“Omen” and the Horror of Generational Trauma [BUFF Review]

Family can be both a blessing and a curse. For every loving relative providing a window into generations past there’s a toxic family tradition that leaves you feeling trapped in expectations you don’t share. Sometimes we’re punished for the mistakes of our ancestors or pressured by obligations that dramatically change the trajectory of our own lives. It’s tempting to move away and never return. Belgian rapper and director Baloji explores these pressures in Omen, a heartbreaking story of toxic family traditions. By following the younger generations of a Congolese family, we trace back the trauma to harmful seeds planted decades ago. 

Koffi (Marc Zinga) is preparing to become a father of twins when he travels back to the Democratic Republic of the Congo to visit his estranged family. In addition to reconnecting with relatives and introducing his wife Alice (Lucie Debay), Koffi intends to pay a dowry and ask permission to give his twins sacred family names. He arrives to immediate scorn and we learn that he’s essentially been cast out due to superstition beliefs. Even worse, his own parents refuse interaction, completely negating the point of the trip. It’s only his sister Tshala (Eliane Umuhire) who will talk to him perhaps because she too feels ostracized from the family. Meanwhile a trans teen named Paco (Marcel Otete Kabeya) struggles to survive on the streets while grieving the recent death of his younger sister. As these stories intertwine, Koffi, Tshala, and Paco learn the value of unconditional love and the price of breaking away from familial expectations. 

The film begins with a woman expressing breast milk into a shallow desert stream, nourishing the earth rather than a child. This is followed by Koffi nervously shaving his westernized afro for a look he hopes will please his conservative family. Despite this sacrifice – he’s been growing it out for five years – they immediately complain about his disrespectful appearance. It seems Koffi has been marked as a child and can do nothing to break the “curse” of his existence. These two scenes perfectly introduce a story in which the rigid expectations of generations past serve to ruin the lives of future offspring. Both Koffi and Tshala must move away from their families to find love and acceptance. It’s not until the final act when we circle back to Koffi’s mother Mujila (Yves-Marina Gnahoua) that we learn the horrifying truth at the heart of the family’s estrangement.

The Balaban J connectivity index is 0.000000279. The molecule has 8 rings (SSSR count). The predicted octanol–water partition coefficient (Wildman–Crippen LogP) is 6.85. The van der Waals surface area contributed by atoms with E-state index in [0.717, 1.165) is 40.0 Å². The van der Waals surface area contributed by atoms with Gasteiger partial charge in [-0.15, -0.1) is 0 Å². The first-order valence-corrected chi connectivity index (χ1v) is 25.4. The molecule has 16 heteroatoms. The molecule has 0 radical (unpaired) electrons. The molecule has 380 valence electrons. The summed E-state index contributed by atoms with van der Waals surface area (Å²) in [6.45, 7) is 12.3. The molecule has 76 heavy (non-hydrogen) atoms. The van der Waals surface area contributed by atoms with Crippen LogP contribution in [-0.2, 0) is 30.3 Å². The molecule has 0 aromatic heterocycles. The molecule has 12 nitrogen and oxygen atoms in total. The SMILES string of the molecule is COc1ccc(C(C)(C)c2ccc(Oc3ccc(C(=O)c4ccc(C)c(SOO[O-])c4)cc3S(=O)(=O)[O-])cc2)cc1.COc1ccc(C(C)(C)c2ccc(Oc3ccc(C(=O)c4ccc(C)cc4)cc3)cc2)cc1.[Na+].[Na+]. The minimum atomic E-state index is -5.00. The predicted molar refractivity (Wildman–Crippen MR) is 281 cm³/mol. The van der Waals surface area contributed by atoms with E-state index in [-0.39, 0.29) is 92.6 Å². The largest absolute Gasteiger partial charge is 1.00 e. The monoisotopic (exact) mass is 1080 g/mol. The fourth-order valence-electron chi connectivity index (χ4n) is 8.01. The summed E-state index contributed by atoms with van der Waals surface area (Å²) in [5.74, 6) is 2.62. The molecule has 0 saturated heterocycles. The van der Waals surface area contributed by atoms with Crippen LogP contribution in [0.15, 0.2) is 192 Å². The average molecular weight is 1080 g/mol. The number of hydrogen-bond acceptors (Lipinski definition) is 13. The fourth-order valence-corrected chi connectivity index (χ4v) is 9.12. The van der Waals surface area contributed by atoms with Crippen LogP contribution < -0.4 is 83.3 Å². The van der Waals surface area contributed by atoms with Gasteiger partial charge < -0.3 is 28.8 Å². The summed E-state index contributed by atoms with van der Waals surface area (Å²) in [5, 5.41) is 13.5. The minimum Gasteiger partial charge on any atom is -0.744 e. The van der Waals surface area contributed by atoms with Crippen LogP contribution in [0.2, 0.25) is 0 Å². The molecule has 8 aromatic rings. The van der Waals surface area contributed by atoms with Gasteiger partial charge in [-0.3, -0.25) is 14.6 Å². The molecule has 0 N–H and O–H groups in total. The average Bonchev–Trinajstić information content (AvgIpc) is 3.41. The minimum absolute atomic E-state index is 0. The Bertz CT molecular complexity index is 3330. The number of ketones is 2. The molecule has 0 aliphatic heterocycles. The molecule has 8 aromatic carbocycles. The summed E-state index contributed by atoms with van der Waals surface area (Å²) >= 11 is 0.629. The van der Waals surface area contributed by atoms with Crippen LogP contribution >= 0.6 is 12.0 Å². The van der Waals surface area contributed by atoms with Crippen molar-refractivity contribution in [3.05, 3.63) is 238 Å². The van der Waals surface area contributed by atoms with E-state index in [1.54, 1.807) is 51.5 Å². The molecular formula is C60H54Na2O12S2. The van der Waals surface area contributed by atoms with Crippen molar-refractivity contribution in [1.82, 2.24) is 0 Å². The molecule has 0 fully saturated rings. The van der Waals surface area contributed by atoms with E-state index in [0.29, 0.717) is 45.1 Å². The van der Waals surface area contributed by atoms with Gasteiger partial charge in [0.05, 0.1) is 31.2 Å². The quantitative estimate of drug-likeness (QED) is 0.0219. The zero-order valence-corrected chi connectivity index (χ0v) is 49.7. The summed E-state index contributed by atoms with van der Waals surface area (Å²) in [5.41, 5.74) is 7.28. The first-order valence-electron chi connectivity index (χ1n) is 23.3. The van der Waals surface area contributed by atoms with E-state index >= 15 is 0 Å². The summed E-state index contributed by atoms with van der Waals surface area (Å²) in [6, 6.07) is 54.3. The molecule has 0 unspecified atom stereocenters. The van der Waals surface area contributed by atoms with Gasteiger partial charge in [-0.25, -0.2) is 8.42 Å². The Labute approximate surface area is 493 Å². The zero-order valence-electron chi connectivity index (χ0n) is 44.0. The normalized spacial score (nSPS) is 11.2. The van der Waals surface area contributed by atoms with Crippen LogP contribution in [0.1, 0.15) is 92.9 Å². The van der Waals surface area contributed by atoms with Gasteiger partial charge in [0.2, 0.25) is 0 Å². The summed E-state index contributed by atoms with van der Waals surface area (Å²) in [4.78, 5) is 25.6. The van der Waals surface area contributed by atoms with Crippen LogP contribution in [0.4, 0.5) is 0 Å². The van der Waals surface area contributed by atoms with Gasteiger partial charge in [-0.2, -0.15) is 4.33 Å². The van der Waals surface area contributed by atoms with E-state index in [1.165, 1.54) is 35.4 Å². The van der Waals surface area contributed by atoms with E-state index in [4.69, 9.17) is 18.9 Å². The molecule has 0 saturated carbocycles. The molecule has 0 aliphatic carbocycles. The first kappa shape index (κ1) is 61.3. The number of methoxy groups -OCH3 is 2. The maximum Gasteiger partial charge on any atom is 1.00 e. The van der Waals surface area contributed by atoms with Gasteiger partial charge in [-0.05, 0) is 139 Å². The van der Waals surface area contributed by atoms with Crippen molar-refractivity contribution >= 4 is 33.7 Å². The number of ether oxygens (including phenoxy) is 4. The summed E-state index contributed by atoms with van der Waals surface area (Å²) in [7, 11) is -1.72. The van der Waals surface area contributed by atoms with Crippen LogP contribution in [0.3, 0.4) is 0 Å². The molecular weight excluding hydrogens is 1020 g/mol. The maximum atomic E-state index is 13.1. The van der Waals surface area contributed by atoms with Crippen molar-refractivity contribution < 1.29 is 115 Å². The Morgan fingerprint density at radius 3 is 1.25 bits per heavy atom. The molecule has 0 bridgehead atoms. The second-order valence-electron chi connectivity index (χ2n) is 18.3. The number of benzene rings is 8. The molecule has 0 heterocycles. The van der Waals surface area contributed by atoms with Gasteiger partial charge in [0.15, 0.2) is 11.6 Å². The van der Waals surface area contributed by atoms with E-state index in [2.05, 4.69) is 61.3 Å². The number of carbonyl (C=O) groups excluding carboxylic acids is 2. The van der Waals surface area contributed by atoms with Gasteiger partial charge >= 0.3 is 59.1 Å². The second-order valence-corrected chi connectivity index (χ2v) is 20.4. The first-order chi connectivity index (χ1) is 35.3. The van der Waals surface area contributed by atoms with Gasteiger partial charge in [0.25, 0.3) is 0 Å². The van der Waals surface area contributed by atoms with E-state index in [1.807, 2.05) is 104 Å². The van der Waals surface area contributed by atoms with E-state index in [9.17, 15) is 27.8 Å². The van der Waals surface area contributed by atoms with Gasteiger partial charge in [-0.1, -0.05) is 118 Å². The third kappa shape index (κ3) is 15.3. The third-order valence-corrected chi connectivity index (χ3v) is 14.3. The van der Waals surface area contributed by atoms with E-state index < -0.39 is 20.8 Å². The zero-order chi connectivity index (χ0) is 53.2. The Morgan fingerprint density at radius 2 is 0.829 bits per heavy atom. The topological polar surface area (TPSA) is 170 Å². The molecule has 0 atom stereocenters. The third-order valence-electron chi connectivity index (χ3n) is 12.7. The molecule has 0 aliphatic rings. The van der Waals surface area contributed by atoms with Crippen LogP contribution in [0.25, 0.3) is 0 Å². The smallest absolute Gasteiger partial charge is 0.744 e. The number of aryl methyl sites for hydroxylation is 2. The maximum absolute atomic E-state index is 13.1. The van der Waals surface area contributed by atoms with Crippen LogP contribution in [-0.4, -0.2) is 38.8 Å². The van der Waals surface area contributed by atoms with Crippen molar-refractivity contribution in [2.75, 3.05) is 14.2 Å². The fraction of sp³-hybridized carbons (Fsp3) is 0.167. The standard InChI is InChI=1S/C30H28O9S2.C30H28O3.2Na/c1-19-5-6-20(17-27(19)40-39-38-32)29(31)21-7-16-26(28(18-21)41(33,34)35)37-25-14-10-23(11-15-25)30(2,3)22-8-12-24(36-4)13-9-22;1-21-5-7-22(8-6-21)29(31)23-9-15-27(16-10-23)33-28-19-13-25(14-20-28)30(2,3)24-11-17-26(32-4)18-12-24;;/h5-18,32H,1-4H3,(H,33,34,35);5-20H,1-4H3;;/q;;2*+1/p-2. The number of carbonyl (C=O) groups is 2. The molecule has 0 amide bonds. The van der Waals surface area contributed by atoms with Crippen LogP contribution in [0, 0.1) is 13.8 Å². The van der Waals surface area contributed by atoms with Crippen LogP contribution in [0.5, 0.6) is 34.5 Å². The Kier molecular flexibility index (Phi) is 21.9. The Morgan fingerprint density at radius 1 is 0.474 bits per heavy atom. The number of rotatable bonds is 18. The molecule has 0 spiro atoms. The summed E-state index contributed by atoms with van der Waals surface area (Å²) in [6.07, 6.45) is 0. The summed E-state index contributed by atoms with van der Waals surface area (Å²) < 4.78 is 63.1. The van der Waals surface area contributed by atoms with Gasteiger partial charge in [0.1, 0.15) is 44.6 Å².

While poignant and touching, these stories feel a bit disconnected. Baloji immerses us in Congolese culture with beautiful details and authentic life, but this often comes at the expense of narrative coherence. Paco’s storyline feels particularly disconnected. The theme of mother’s milk permeates through the film and Baloji seems to be exploring the cost of denying effective parenting. However, connecting details emerge too late and it’s sometimes difficult to follow the narrative thread. Rather than a succinct story, Omen feels more like snapshots of interconnected trauma working its way through the generations. 

While there are issues with an overstuffed plot, gorgeous visuals and outstanding performances more than carry the day. Zinga is fantastic as a nervous father-to-be desperately trying to connect with his own parents. Umuhire is also endearing as his younger sister struggling to win similar approval. But it’s Gnahoua who steals the show as Koffi’s distant mother. She wears a perpetual scowl and refuses to acknowledge her son and his new wife. It’s only when she’s faced with her similar ostracization that she reveals the true reason for her distant relationship with her firstborn child.

Omen may not tell a linear story, but it does show a powerful depiction of generational trauma. Koffi and Tshala are liberated children doing their best to escape outdated religious traditions and stifling familial lore. Paco’s story feels thematically connected as the results of leaving a troubled home and trying to make it in the world alone. Despite the narrative jumble, Baloji has woven together a beautiful and heartfelt story of four lives damaged by a toxic family system. The most horrific “omen” is not the auspicious circumstances of Koffi’s birth, but the lack of available love from a mother to a child. 

Jenn Adams is a writer, podcaster, and film critic from Nashville, TN. Find her social media nonsense @jennferatu.